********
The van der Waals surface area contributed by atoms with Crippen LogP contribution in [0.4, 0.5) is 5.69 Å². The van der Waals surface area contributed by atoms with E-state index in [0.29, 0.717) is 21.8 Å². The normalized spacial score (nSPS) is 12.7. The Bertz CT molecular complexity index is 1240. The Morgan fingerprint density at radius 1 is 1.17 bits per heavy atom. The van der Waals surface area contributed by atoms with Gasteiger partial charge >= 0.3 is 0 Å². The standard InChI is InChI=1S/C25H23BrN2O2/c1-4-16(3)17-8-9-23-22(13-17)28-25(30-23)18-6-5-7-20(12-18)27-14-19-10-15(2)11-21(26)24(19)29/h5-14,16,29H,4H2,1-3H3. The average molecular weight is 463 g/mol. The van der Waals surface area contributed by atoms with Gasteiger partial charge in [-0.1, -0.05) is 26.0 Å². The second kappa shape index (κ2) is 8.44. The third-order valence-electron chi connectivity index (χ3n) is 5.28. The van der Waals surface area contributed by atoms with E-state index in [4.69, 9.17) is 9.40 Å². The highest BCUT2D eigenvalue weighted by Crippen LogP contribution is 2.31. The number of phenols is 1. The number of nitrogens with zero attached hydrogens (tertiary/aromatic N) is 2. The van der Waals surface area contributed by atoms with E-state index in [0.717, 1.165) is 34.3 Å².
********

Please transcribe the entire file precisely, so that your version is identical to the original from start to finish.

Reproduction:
The van der Waals surface area contributed by atoms with Crippen LogP contribution in [0.4, 0.5) is 5.69 Å². The van der Waals surface area contributed by atoms with E-state index in [0.29, 0.717) is 21.8 Å². The normalized spacial score (nSPS) is 12.7. The Bertz CT molecular complexity index is 1240. The Morgan fingerprint density at radius 1 is 1.17 bits per heavy atom. The van der Waals surface area contributed by atoms with Gasteiger partial charge >= 0.3 is 0 Å². The standard InChI is InChI=1S/C25H23BrN2O2/c1-4-16(3)17-8-9-23-22(13-17)28-25(30-23)18-6-5-7-20(12-18)27-14-19-10-15(2)11-21(26)24(19)29/h5-14,16,29H,4H2,1-3H3. The average molecular weight is 463 g/mol. The van der Waals surface area contributed by atoms with Gasteiger partial charge in [-0.1, -0.05) is 26.0 Å². The second kappa shape index (κ2) is 8.44. The third-order valence-electron chi connectivity index (χ3n) is 5.28. The van der Waals surface area contributed by atoms with E-state index in [4.69, 9.17) is 9.40 Å². The highest BCUT2D eigenvalue weighted by Crippen LogP contribution is 2.31. The number of phenols is 1. The number of nitrogens with zero attached hydrogens (tertiary/aromatic N) is 2. The van der Waals surface area contributed by atoms with E-state index in [0.717, 1.165) is 34.3 Å².